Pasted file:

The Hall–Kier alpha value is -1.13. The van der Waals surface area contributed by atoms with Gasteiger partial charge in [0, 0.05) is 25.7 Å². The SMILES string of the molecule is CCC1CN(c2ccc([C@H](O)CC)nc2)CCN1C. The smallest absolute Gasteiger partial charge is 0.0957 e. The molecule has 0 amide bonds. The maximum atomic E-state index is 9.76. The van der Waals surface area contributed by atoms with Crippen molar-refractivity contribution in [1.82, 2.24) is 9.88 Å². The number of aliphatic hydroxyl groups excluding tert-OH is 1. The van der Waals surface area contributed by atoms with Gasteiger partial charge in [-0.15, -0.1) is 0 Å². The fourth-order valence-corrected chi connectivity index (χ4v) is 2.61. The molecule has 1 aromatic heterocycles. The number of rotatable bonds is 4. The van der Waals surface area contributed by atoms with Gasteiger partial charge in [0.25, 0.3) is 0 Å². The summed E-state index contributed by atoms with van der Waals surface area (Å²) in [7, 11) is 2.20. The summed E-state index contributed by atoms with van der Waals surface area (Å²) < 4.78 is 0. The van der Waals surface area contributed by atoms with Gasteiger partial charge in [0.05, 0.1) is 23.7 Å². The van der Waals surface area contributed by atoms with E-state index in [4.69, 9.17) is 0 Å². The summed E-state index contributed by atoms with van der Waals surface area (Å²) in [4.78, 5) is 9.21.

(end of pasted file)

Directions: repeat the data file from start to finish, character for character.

The Hall–Kier alpha value is -1.13. The van der Waals surface area contributed by atoms with Gasteiger partial charge in [0, 0.05) is 25.7 Å². The SMILES string of the molecule is CCC1CN(c2ccc([C@H](O)CC)nc2)CCN1C. The smallest absolute Gasteiger partial charge is 0.0957 e. The molecule has 0 amide bonds. The maximum atomic E-state index is 9.76. The van der Waals surface area contributed by atoms with Crippen molar-refractivity contribution in [1.82, 2.24) is 9.88 Å². The number of aliphatic hydroxyl groups excluding tert-OH is 1. The van der Waals surface area contributed by atoms with Gasteiger partial charge in [-0.15, -0.1) is 0 Å². The fourth-order valence-corrected chi connectivity index (χ4v) is 2.61. The molecule has 1 aromatic heterocycles. The number of rotatable bonds is 4. The van der Waals surface area contributed by atoms with Gasteiger partial charge in [0.25, 0.3) is 0 Å². The summed E-state index contributed by atoms with van der Waals surface area (Å²) in [7, 11) is 2.20. The summed E-state index contributed by atoms with van der Waals surface area (Å²) < 4.78 is 0. The van der Waals surface area contributed by atoms with Gasteiger partial charge in [0.05, 0.1) is 23.7 Å². The van der Waals surface area contributed by atoms with E-state index in [4.69, 9.17) is 0 Å². The summed E-state index contributed by atoms with van der Waals surface area (Å²) in [4.78, 5) is 9.21.